Skip Navigation

Oh no, you’re missing out on great content!

This content contains copyrighted material that requires a free NewseumED account.

Registration is simple — and comes with full access to videos, artifact, interactives, shareable content, and more.

Sign Up
?

NewseumED is provided as a free educational resource and contains copyrighted material. Registration is required for full access. Signing up is simple and free.

or log in to your account

Once you create a free account, 
you’ll have access to:

  • Downloads
  • Videos and Artifacts
  • Interactives
  • and more!
Duration
60-90 minutes
Topic(s)
  • Civil Rights
  • Journalism
Grade(s)
  • 6-12

(Note: For more support, see expanded procedure in downloadable lesson plan.)

  1. As a class, define the term news report and discuss the “reporter’s questions”— who, what, where, when, why and how.
  2. Ask the class why newspaper reports were important to readers and participants during the civil rights movement.
  3. Explain that the purpose of this lesson is to look at newspaper coverage of civil rights from different newspapers around the country.
  4. Read and discuss the lead article on The Augusta Courier (found under 1965 on the map below). How does its coverage compare to what you know about Martin Luther King Jr.? Is it biased or objective?
  5. Create a list of choices made by the Courier on the board. Refer to the Press Choices and Do’s and Don’ts of Journalism handouts for analysis of The Augusta Courier and examples of good journalism practices.
  6. Explain that freedom of the press allows newspapers to print what they want, with some limits.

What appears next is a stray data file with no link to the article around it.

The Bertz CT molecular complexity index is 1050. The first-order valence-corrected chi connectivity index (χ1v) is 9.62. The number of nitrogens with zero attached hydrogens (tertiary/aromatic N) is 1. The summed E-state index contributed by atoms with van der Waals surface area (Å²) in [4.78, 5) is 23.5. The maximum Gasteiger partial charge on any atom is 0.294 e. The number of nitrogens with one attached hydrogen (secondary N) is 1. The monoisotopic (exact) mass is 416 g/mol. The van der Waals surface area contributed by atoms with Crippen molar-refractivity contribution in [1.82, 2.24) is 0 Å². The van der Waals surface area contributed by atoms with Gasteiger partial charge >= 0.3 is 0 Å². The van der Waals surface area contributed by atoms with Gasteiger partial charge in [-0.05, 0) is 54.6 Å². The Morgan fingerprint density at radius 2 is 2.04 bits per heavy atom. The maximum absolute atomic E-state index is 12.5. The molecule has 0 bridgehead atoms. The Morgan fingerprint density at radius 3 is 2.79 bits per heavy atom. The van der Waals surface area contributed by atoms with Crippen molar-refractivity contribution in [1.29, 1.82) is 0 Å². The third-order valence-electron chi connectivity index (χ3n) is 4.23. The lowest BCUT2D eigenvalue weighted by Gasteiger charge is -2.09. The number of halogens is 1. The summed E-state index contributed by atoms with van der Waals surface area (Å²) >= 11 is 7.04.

7. Discuss how a newspaper’s choices can influence their readers.
  8. Students then apply this knowledge independently by choosing two historical civil rights front pages and completing the Analysis of a News Report worksheet. Front pages can be found in the media map (below).

  • Analysis of a News Report worksheet (download), one per student
  • Press Choices and Do’s and Don’ts of Journalism handouts (download), for teacher reference
  • Internet access to examine Civil Rights Media Map

Have students share their findings. Ask:

  • What content and layout similarities and differences do you notice about the newspapers? What similarities and differences do you notice about the articles?
  • In terms of the news report best practices we talked about earlier, what are some of the strengths and weaknesses of each report?
  • Does the content in each report confirm, deepen or contradict your prior knowledge about the event? How?
  • Why do you think the reporters and editors made these content and layout choices? What factors may have influenced these choices?

Explore More Lesson Plans

Quick View

Related EDClasses & Training

  • The Civil War: From the Front Lines to the Front Pages

    Students see how technology affected news coverage and public perception of the Civil War, then create their own front pages with breaking news, maps and telegrams.

  • Fighting Fake News: How to Outsmart Trolls and Troublemakers

    Can you navigate the flurry of fake news and strike a balance between being a cynic and a sucker? Get the tools you need to stay ahead of online tricksters and trolls.

  • Media Ethics for Students

    Is it OK to clean up a quote or broadcast unconfirmed information? Students become more critical consumers of news media by examining real-life case studies of journalists striving to be accurate, fair and clear.

Keep in the loop.

Sign up for NewseumED updates and newsletter today.